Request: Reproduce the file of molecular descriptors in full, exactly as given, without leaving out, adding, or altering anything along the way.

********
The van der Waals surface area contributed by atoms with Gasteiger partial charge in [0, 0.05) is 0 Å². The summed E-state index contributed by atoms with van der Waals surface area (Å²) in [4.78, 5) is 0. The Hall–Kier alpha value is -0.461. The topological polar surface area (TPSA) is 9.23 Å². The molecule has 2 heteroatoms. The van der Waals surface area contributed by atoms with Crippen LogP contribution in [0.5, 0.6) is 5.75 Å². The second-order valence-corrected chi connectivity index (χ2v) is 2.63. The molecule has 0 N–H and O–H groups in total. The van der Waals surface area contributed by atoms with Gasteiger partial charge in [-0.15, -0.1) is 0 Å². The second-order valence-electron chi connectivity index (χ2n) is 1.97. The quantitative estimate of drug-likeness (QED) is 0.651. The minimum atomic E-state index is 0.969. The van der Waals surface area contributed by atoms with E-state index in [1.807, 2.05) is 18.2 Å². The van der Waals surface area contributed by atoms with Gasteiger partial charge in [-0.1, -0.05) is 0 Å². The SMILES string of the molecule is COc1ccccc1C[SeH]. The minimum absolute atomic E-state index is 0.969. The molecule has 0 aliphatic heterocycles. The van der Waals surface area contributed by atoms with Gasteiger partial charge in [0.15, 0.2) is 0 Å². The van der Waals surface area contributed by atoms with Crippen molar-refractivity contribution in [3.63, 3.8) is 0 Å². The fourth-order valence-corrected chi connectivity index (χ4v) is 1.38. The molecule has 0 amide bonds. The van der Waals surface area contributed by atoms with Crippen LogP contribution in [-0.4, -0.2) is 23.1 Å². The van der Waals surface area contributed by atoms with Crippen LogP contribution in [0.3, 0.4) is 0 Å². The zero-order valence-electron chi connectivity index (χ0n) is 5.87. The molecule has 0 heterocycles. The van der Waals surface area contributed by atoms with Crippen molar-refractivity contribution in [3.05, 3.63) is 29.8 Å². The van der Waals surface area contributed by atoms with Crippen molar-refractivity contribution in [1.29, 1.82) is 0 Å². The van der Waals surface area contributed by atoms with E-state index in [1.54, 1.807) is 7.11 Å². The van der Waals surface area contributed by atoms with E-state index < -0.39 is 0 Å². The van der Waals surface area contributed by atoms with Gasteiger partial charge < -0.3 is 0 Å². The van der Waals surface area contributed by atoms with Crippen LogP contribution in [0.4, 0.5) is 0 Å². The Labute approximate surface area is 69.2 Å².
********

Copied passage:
The van der Waals surface area contributed by atoms with Gasteiger partial charge in [0, 0.05) is 0 Å². The summed E-state index contributed by atoms with van der Waals surface area (Å²) in [4.78, 5) is 0. The Hall–Kier alpha value is -0.461. The topological polar surface area (TPSA) is 9.23 Å². The molecule has 2 heteroatoms. The van der Waals surface area contributed by atoms with Crippen LogP contribution in [0.5, 0.6) is 5.75 Å². The second-order valence-corrected chi connectivity index (χ2v) is 2.63. The molecule has 0 N–H and O–H groups in total. The van der Waals surface area contributed by atoms with Gasteiger partial charge in [-0.15, -0.1) is 0 Å². The second-order valence-electron chi connectivity index (χ2n) is 1.97. The quantitative estimate of drug-likeness (QED) is 0.651. The minimum atomic E-state index is 0.969. The van der Waals surface area contributed by atoms with E-state index in [1.807, 2.05) is 18.2 Å². The van der Waals surface area contributed by atoms with Gasteiger partial charge in [-0.1, -0.05) is 0 Å². The SMILES string of the molecule is COc1ccccc1C[SeH]. The minimum absolute atomic E-state index is 0.969. The molecule has 0 aliphatic heterocycles. The van der Waals surface area contributed by atoms with Gasteiger partial charge in [0.15, 0.2) is 0 Å². The van der Waals surface area contributed by atoms with Crippen molar-refractivity contribution in [3.63, 3.8) is 0 Å². The fourth-order valence-corrected chi connectivity index (χ4v) is 1.38. The molecule has 0 amide bonds. The van der Waals surface area contributed by atoms with Crippen LogP contribution in [-0.4, -0.2) is 23.1 Å². The van der Waals surface area contributed by atoms with Crippen LogP contribution in [0.3, 0.4) is 0 Å². The zero-order valence-electron chi connectivity index (χ0n) is 5.87. The molecule has 0 heterocycles. The van der Waals surface area contributed by atoms with Crippen molar-refractivity contribution in [3.05, 3.63) is 29.8 Å². The van der Waals surface area contributed by atoms with Crippen molar-refractivity contribution in [1.29, 1.82) is 0 Å². The van der Waals surface area contributed by atoms with E-state index in [1.54, 1.807) is 7.11 Å². The van der Waals surface area contributed by atoms with E-state index < -0.39 is 0 Å². The van der Waals surface area contributed by atoms with Gasteiger partial charge < -0.3 is 0 Å². The van der Waals surface area contributed by atoms with Crippen LogP contribution in [0.4, 0.5) is 0 Å². The Labute approximate surface area is 69.2 Å².